Just when you thought crypto couldn’t get more chaotic, another firm has filed for bankruptcy — lender BlockFi.

The firm was one of the most heavily exposed to the collapse of FTX and its sister company Alameda Research earlier in November, having taken a $400m credit line that also gave FTX an option to buy the company.

It is the latest example of the chaos sweeping the crypto space, which has driven the price of bitcoin down to $16,500 – a fraction of its $69,000 high just over a year ago. 

Fitch Ratings’ Monsur Hussain, senior director for financial institutions, said it “underscores significant asset contagion risks associated with the crypto ecosystem, and, potentially, deficient risk management processes”.

Celsius directors lay it all out

One of BlockFi’s main competitors was Celsius Network, another lending giant which went bankrupt in June after a run on its assets.

Now, Financial News has spoken to two of Celsius’ top directors about what went wrong, and what issues are likely being replicated across the crypto ecosystem (spoiler: there are a worrying amount).

When it comes to keeping track of customer funds and recording transactions, many crypto firms are just not up to scratch, they said.

“We simply don’t have the ecosystem of partners and providers available to enable us to do those jobs,” said Matthew De La Fuente, Celsius’ former director of operations. 

“It’s human sweat and Google Sheets all the way down – whether you’re a giant exchange or a startup.”

“For most people in traditional finance, that would be shocking,” added Rohit Sabhlok, a former director overseeing trading and infrastructure. “But it is still just technology to [people in crypto]. They haven’t lifted up a layer to corporate governance, legal entities and accounting. They don’t have that language yet.”

Headlines this week

Bahamas bears the brunt of FTX’s brutal collapse

FTSE Russell launches first crypto-based index series

Binance’s $1bn crypto industry recovery fund prompts antitrust concerns

FTX hires former regulators to investigate what led to bankruptcy

Scared? Are you kidding?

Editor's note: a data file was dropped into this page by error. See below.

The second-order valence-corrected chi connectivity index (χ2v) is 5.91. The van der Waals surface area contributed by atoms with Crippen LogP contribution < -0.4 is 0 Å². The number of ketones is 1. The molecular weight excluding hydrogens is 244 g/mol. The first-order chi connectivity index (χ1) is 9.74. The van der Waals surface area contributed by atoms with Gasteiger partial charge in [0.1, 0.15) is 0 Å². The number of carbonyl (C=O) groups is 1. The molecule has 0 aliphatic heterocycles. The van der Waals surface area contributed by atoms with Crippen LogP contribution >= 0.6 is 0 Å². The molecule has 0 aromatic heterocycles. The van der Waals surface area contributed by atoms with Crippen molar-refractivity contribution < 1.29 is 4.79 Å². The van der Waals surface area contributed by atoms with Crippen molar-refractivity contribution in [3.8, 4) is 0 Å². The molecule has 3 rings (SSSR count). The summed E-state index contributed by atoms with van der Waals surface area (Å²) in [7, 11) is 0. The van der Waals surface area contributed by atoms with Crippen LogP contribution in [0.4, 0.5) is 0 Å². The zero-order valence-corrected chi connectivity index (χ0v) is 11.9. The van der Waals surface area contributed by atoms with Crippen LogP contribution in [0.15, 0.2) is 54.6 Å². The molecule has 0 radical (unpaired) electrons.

The turmoil doesn’t seem to have put BlackRock off digital assets’ underlying technology, mind you.

Stephen Cohen, head of BlackRock’s business across Europe, the Middle East and Africa, told FN the world’s largest money manager is “exploring” how it can use crypto tech in traditional finance.

“The biggest impact on asset management over time will not be crypto as an asset class — although we can debate back and forth about that,” he said. “The more interesting discussion is about the technology being developed in the crypto and digital assets world and how that will have an application to the traditional asset management world.”

One area the $8tn asset manager is exploring is tokenisation — where shares or units in an investment fund are digitally represented and can be traded and recorded on a distributed ledger.

“Tokenisation is about trying to give more people access to investments. That will be the ultimate goal,” said Cohen. “There is a valuable opportunity over time for the industry.”

Reminder: BlackRock is deep into cryptocurrency, having announced a tie up with Coinbase earlier this year. It was also one of several traditional finance giants with significant exposure to FTX when it collapsed.

Our favourite stories from around the web

The crypto world may be reeling, but EU policymakers are patting themselves on the back. Politico reports on how an FTX-style scandal couldn’t possibly happen with the bloc’s new Markets in Crypto-assets rulebook…or could it?

UK crypto fraud rose by a third in one year, police records show, with criminals stealing hundreds of millions of pounds from consumers, the Financial Times reports.

A pair of Elon Musk fans spent $600,000 to build a giant statue that features the new Twitter boss’s head on a goat’s body, riding a rocket, a homage to their Elon Goat crypto token. Sadly for them, Musk didn’t seem to care, reports the Wall Street Journal.

Tory crypto donor concerns grow

Remember when we reported that Christopher Harborne, a prominent crypto investor and businessman, had donated £500,000 to the Conservative Party?

Well, he’s done it again, FN revealed on 24 November, bringing his annual donation to £1m and making Harborne the party’s biggest donor.

The Conservative Party insisted there was no connection between the donations and its much-publicised backing of crypto

Labour accused the Tories of “looking after the interests of their wealthy donors”.

We’ll leave readers to form their own opinions…

To contact the author of this story with feedback or news, email Alex Daniel

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